Making Things for 3D Printing
In this unit we explore the best practices for designing and printing a 3D model.
3D Modeling Software
In order to 3D print an object, you will first need a digital file of an object. Digital 3D files are created using computer aided design programs, or CAD software. There is a plethora of free and paid software options available for 3D modeling, ranging from total beginner to rocket scientist. Here is a list of some of our favorites, ranked from beginner to expert.
|TinkerCAD||Beginner||An easy-to-use 3D CAD design tool. Quickly turn your idea into a CAD model for a 3D printer with Tinkercad.||Free|
|PlastiSketch||Beginner||A 3D modeling tool that runs in your browser. Use this to make artistic 3D models by using simple vector shapes.||Free|
|OpenSCAD||Intermediate||A free software application for creating solid 3D CAD objects. It is a script-only based modeling program that uses its own description language.||Free|
|SketchUp||Intermediate||A 3D modeling computer program for a wide range of drawing applications such as architectural, interior design, landscape architecture, civil and mechanical engineering, film and video game design.||Free|
|OnShape||Expert||A fully fledged web browser-based CAD modeling program.||Paid|
|Fusion360||Expert||A fully fledged cloud based CAD modeling for design, engineering, and manufacturing.||Paid|
|Blender||Expert||An interactive and open-source modeling program for video editing, rendering, animation, 3D modeling, and much more.||Free|
The interface and tools of each CAD modeling software is unique and has its own learning curve. We recommend trying out several different softwares to get a sense for what works for you. Even the most basic of modeling programs can create complex objects with a little bit of creativity and effort. There are great tutorials on how to use all these different programs on the internet, if you are interested in learning one do a search for instructions.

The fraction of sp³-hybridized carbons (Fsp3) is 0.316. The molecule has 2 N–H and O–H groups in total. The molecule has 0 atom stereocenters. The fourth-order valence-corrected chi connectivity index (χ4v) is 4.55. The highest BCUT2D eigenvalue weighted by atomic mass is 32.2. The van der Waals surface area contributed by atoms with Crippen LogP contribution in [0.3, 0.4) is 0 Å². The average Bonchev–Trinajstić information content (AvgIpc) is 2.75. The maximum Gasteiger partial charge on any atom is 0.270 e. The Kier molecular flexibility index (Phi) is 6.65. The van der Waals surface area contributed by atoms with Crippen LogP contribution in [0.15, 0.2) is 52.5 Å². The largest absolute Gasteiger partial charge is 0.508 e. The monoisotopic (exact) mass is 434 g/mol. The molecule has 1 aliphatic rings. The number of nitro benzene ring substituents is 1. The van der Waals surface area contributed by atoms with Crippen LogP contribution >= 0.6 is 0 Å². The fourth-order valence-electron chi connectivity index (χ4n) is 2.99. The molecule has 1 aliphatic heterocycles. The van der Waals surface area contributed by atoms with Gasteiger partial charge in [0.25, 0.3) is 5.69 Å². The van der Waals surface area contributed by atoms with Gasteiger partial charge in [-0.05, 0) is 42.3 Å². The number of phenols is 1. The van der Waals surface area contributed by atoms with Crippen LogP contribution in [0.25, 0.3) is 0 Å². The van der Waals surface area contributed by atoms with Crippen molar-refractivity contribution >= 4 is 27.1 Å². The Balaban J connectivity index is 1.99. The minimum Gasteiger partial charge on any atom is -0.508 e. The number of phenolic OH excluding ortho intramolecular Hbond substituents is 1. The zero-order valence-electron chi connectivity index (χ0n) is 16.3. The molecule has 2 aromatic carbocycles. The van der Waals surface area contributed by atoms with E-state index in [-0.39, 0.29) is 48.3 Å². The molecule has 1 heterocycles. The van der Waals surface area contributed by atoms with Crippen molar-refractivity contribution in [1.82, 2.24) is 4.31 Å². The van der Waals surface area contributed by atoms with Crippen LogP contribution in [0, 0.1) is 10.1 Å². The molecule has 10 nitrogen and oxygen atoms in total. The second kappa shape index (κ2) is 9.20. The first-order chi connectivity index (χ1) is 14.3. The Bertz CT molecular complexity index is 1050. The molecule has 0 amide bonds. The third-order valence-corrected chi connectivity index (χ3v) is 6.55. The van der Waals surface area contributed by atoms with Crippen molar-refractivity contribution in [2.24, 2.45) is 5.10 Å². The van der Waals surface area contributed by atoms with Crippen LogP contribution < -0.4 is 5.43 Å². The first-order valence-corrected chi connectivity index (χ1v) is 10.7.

Modeling for 3D Printing
So you have selected a 3D modeling software, worked through some tutorials, know how to use the different tools and functions, and are ready to make a model to 3D print. While your Buildini™ 3D printer can print an endless variety of shapes, there are some objects that it will not be able to print based on the physics involved.
The position of an object on the build platform can have a dramatic impact on the end result of the print. Orientation of your print impacts print time, success, accuracy, and strength of your print. Orient your model so a flat surface is facing down on the build platform. This will be the first layer of your 3D printed object. Proper adhesion to the build plate is critical to a successful print.Example of a 3D print with flat bottom surface.
As the Buildini™ prints, every new printed layer is ideally supported by the previous layer of material. However, if the object has a cantilever or a large arch with no material underneath, gravity will interfere and cause print issues. Design elements where a portion of the object is suspended unsupported are called overhangs, bridges, or negative space.
When designing an object with overhangs, bridges, and other unsupported features, it is important to consider the 45° Rule.
45° Rule An overhanging feature of a 3D model printed at 45° or less will print self supported.
In the example below we see what happens when we exceed the 45° on an overhang, the wall will droop and have print errors because the layers no longer self support.Diagram of 45° measurement from Build Platform along 3D printed layers.
The 45° rule may seem like a limitation of the 3D printing process. However, when this is looked at as a creative constraint rather than a limitation, this unique ability to print unsupported 45° overhangs allows 3D printers to produce working objects that could not be manufactured through other methods.
It is important to understand that a 3D printer can print an object with a bridge or overhang exceeding 45° but it will require support material which increases time, material and often diminishes surface quality. With that in mind, it is best to design your object to print without support material if possible. We will cover support material in depth in the next module as we prepare our model for 3D printing.Click here to go to Lesson 4: Preparing your Model for 3D Printing
- Additive Manufacturing: The process by which digital design data is used to build a three-dimensional object by depositing layers of material.
- Build Platform: The surface where an object is 3D printed. Also called build plate or bed.
- Computer Aided Design (CAD): Software used to design a three-dimensional object.
- Support: Removable and discarded 3D printed material used to successfully fabricate overhangs, bridges, and negative space.